‘If someone has seen Téa or knows anything please call the police or myself,’ she posted.

Several days days earlier, Ms Wright thanked friends and family who been in touch and helped spread word about the search for Téa

‘This has helped me so much to cope, as I don’t feel alone, and everyone is helping carry the pain,’ Mr Wright wrote.

‘I honestly do not believe I would be coping if I did not have all my family, friends and people I have never met offering there love, support, prayers, positive thoughts.

Les than a fortnight before she went missing, the cattle station worker posted a haunting TikTok video, which was captioned, ‘I don’t feel so good, I want to go home.’

The video – featuring pictures of Ms Wright-Finger and rural outback scenes – has since been inundated with comments from worried friends.

The post sparked an outpouring of concern and grief from concerned friends. 

Ms Wright-Finger was captured on CCTV wandering around a Richmond roadhouse on October 16 in the hours before she vanished

Ms Wright-Finger was captured on CCTV wandering around a Richmond roadhouse on October 16 in the hours before she vanished

The teenager posted a series of concerning TikTok videos in the weeks leading up to her disappearance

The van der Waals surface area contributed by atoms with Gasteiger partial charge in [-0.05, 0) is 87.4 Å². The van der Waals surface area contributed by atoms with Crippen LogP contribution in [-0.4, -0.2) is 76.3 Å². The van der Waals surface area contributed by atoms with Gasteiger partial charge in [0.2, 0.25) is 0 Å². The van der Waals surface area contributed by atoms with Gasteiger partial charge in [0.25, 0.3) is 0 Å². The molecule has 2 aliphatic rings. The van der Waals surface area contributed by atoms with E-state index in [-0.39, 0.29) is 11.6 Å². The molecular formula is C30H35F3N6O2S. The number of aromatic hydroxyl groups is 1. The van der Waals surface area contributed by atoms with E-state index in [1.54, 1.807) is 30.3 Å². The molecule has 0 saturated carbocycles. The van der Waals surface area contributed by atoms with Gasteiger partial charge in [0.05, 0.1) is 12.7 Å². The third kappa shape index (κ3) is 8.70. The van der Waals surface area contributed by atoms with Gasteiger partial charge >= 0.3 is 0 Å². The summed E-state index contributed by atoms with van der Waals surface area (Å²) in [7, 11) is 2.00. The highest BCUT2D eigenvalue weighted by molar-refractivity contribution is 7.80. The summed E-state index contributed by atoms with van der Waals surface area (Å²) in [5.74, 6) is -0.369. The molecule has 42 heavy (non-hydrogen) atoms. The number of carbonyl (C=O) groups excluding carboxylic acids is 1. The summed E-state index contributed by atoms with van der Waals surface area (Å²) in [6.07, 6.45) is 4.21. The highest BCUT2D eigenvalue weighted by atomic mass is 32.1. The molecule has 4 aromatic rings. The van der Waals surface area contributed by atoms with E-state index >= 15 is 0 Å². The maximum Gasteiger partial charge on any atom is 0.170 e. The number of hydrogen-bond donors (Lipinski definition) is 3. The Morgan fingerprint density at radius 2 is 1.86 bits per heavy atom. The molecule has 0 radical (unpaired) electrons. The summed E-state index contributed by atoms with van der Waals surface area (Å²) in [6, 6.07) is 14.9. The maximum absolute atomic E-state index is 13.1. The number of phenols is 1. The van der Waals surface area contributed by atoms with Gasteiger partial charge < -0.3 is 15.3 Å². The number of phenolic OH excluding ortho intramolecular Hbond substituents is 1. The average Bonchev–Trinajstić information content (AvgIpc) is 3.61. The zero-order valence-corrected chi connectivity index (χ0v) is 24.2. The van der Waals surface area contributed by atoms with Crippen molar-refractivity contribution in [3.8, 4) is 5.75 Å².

The teenager posted a series of concerning TikTok videos in the weeks leading up to her disappearance

Another of her final TikTok posts was on her 19th birthday where she detailed the lessons she had learnt so far in life.

That included the ominous warning that: ‘It’s okay to feel lost sometimes’.

‘Always take risks in life, you never know when it’s going to end,’ she says in the clip.

‘You always have to work hard to get what you want, no one is going to hand it to you. If people want you in their life, they will make time for you.’

Another TikTok video posted before Tea vanished revealed her pain and anguish at the loss of loved one in a touching tribute video.

She combined clips of the young man joking around with mates and an apparent memorial service where friends and families released balloons in his memory.